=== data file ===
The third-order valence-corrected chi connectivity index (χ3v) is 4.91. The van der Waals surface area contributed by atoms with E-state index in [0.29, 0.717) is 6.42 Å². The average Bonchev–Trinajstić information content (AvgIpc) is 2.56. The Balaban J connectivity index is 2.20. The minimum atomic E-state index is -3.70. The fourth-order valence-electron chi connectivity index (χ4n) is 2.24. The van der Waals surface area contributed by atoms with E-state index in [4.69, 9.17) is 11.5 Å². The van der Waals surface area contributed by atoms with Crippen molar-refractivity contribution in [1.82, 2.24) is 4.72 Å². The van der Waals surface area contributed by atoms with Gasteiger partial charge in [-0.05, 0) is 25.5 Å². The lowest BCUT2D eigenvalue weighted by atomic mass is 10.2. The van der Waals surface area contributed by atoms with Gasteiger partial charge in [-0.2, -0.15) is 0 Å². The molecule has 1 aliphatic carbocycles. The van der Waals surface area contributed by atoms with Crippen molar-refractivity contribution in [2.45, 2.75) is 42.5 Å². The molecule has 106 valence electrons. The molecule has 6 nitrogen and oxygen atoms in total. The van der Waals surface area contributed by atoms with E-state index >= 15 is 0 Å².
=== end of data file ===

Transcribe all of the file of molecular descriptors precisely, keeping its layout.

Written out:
The third-order valence-corrected chi connectivity index (χ3v) is 4.91. The van der Waals surface area contributed by atoms with E-state index in [0.29, 0.717) is 6.42 Å². The average Bonchev–Trinajstić information content (AvgIpc) is 2.56. The Balaban J connectivity index is 2.20. The minimum atomic E-state index is -3.70. The fourth-order valence-electron chi connectivity index (χ4n) is 2.24. The van der Waals surface area contributed by atoms with E-state index in [4.69, 9.17) is 11.5 Å². The van der Waals surface area contributed by atoms with Crippen molar-refractivity contribution in [1.82, 2.24) is 4.72 Å². The van der Waals surface area contributed by atoms with Gasteiger partial charge in [-0.05, 0) is 25.5 Å². The lowest BCUT2D eigenvalue weighted by atomic mass is 10.2. The van der Waals surface area contributed by atoms with Gasteiger partial charge in [-0.2, -0.15) is 0 Å². The molecule has 1 aliphatic carbocycles. The van der Waals surface area contributed by atoms with Crippen molar-refractivity contribution in [2.45, 2.75) is 42.5 Å². The molecule has 106 valence electrons. The molecule has 6 nitrogen and oxygen atoms in total. The van der Waals surface area contributed by atoms with E-state index >= 15 is 0 Å².